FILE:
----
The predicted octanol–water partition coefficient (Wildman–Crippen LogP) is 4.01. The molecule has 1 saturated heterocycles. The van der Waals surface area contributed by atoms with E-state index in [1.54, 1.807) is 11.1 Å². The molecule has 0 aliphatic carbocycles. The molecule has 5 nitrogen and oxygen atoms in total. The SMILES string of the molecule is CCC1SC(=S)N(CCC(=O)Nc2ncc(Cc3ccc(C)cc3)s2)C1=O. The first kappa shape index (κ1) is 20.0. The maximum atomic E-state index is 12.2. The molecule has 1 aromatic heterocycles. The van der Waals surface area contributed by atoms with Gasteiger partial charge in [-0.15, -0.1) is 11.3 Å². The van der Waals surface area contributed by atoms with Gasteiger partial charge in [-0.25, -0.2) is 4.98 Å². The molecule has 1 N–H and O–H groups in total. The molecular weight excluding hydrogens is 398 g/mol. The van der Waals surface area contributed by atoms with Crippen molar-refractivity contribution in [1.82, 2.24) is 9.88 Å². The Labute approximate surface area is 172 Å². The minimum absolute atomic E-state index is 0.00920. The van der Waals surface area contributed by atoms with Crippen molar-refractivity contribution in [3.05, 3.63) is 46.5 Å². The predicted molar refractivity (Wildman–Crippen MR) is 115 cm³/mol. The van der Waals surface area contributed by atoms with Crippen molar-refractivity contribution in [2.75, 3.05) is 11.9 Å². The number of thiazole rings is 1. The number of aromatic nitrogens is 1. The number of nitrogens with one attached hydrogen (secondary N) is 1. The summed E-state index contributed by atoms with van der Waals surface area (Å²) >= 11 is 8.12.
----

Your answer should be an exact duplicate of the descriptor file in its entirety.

The predicted octanol–water partition coefficient (Wildman–Crippen LogP) is 4.01. The molecule has 1 saturated heterocycles. The van der Waals surface area contributed by atoms with E-state index in [1.54, 1.807) is 11.1 Å². The molecule has 0 aliphatic carbocycles. The molecule has 5 nitrogen and oxygen atoms in total. The SMILES string of the molecule is CCC1SC(=S)N(CCC(=O)Nc2ncc(Cc3ccc(C)cc3)s2)C1=O. The first kappa shape index (κ1) is 20.0. The maximum atomic E-state index is 12.2. The molecule has 1 aromatic heterocycles. The van der Waals surface area contributed by atoms with Gasteiger partial charge in [-0.15, -0.1) is 11.3 Å². The van der Waals surface area contributed by atoms with Gasteiger partial charge in [-0.25, -0.2) is 4.98 Å². The molecule has 1 N–H and O–H groups in total. The molecular weight excluding hydrogens is 398 g/mol. The van der Waals surface area contributed by atoms with Crippen molar-refractivity contribution in [1.82, 2.24) is 9.88 Å². The Labute approximate surface area is 172 Å². The minimum absolute atomic E-state index is 0.00920. The van der Waals surface area contributed by atoms with Crippen molar-refractivity contribution in [3.05, 3.63) is 46.5 Å². The predicted molar refractivity (Wildman–Crippen MR) is 115 cm³/mol. The van der Waals surface area contributed by atoms with Crippen molar-refractivity contribution in [2.75, 3.05) is 11.9 Å². The number of thiazole rings is 1. The number of aromatic nitrogens is 1. The number of nitrogens with one attached hydrogen (secondary N) is 1. The summed E-state index contributed by atoms with van der Waals surface area (Å²) >= 11 is 8.12.